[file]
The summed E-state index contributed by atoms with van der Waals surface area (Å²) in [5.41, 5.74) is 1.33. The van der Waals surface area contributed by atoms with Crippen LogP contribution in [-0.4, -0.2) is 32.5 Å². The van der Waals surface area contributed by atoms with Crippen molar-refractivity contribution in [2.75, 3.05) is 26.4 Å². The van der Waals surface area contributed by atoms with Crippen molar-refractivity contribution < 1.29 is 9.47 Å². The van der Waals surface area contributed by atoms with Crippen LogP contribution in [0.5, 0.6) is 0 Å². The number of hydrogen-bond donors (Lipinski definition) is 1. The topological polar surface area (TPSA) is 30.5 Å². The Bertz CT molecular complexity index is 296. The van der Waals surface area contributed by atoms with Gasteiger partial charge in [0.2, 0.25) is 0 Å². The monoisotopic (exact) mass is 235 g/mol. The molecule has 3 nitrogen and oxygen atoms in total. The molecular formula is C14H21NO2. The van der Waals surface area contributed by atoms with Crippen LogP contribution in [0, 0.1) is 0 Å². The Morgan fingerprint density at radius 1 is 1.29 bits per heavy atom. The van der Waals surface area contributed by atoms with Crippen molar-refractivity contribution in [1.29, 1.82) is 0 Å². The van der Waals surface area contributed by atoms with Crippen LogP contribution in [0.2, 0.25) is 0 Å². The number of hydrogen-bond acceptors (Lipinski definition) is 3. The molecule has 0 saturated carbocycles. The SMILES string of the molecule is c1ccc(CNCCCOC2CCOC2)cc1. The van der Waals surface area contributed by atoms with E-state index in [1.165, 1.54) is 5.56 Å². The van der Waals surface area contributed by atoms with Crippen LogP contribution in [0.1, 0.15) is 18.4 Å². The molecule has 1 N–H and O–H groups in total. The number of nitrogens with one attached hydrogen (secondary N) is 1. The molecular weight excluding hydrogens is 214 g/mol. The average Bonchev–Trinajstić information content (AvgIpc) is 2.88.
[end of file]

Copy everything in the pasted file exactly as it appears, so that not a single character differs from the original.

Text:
The summed E-state index contributed by atoms with van der Waals surface area (Å²) in [5.41, 5.74) is 1.33. The van der Waals surface area contributed by atoms with Crippen LogP contribution in [-0.4, -0.2) is 32.5 Å². The van der Waals surface area contributed by atoms with Crippen molar-refractivity contribution in [2.75, 3.05) is 26.4 Å². The van der Waals surface area contributed by atoms with Crippen molar-refractivity contribution < 1.29 is 9.47 Å². The van der Waals surface area contributed by atoms with Crippen LogP contribution in [0.5, 0.6) is 0 Å². The number of hydrogen-bond donors (Lipinski definition) is 1. The topological polar surface area (TPSA) is 30.5 Å². The Bertz CT molecular complexity index is 296. The van der Waals surface area contributed by atoms with Gasteiger partial charge in [0.2, 0.25) is 0 Å². The monoisotopic (exact) mass is 235 g/mol. The molecule has 3 nitrogen and oxygen atoms in total. The molecular formula is C14H21NO2. The van der Waals surface area contributed by atoms with Crippen LogP contribution in [0, 0.1) is 0 Å². The Morgan fingerprint density at radius 1 is 1.29 bits per heavy atom. The van der Waals surface area contributed by atoms with Crippen molar-refractivity contribution in [1.29, 1.82) is 0 Å². The van der Waals surface area contributed by atoms with Crippen LogP contribution in [0.2, 0.25) is 0 Å². The number of hydrogen-bond acceptors (Lipinski definition) is 3. The molecule has 0 saturated carbocycles. The SMILES string of the molecule is c1ccc(CNCCCOC2CCOC2)cc1. The van der Waals surface area contributed by atoms with E-state index in [1.165, 1.54) is 5.56 Å². The van der Waals surface area contributed by atoms with Crippen LogP contribution in [0.1, 0.15) is 18.4 Å². The molecule has 1 N–H and O–H groups in total. The number of nitrogens with one attached hydrogen (secondary N) is 1. The molecular weight excluding hydrogens is 214 g/mol. The average Bonchev–Trinajstić information content (AvgIpc) is 2.88.